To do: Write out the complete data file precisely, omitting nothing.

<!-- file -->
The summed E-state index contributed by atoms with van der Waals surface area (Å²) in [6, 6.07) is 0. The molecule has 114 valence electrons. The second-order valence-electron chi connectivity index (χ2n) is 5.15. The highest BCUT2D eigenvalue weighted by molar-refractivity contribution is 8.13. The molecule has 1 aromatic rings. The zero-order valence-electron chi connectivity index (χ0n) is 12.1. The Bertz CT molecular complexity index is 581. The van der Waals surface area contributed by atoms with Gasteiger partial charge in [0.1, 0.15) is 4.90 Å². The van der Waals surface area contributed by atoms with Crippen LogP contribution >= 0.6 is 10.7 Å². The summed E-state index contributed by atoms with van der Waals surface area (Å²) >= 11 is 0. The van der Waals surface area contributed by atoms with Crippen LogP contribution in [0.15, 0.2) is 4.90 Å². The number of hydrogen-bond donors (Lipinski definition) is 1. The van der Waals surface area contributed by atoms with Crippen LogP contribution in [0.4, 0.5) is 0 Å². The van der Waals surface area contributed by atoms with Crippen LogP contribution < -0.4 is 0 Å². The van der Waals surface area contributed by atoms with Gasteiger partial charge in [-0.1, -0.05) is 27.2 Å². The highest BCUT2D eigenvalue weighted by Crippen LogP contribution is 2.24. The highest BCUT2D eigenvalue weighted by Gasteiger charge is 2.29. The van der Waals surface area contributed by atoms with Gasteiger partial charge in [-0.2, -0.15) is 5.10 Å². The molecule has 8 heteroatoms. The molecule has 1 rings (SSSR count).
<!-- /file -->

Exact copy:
The summed E-state index contributed by atoms with van der Waals surface area (Å²) in [6, 6.07) is 0. The molecule has 114 valence electrons. The second-order valence-electron chi connectivity index (χ2n) is 5.15. The highest BCUT2D eigenvalue weighted by molar-refractivity contribution is 8.13. The molecule has 1 aromatic rings. The zero-order valence-electron chi connectivity index (χ0n) is 12.1. The Bertz CT molecular complexity index is 581. The van der Waals surface area contributed by atoms with Gasteiger partial charge in [0.1, 0.15) is 4.90 Å². The van der Waals surface area contributed by atoms with Crippen LogP contribution >= 0.6 is 10.7 Å². The summed E-state index contributed by atoms with van der Waals surface area (Å²) >= 11 is 0. The van der Waals surface area contributed by atoms with Crippen LogP contribution in [0.15, 0.2) is 4.90 Å². The number of hydrogen-bond donors (Lipinski definition) is 1. The van der Waals surface area contributed by atoms with Crippen LogP contribution in [0.4, 0.5) is 0 Å². The van der Waals surface area contributed by atoms with Crippen LogP contribution < -0.4 is 0 Å². The van der Waals surface area contributed by atoms with Gasteiger partial charge in [-0.1, -0.05) is 27.2 Å². The highest BCUT2D eigenvalue weighted by Crippen LogP contribution is 2.24. The highest BCUT2D eigenvalue weighted by Gasteiger charge is 2.29. The van der Waals surface area contributed by atoms with Gasteiger partial charge in [-0.2, -0.15) is 5.10 Å². The molecule has 8 heteroatoms. The molecule has 1 rings (SSSR count).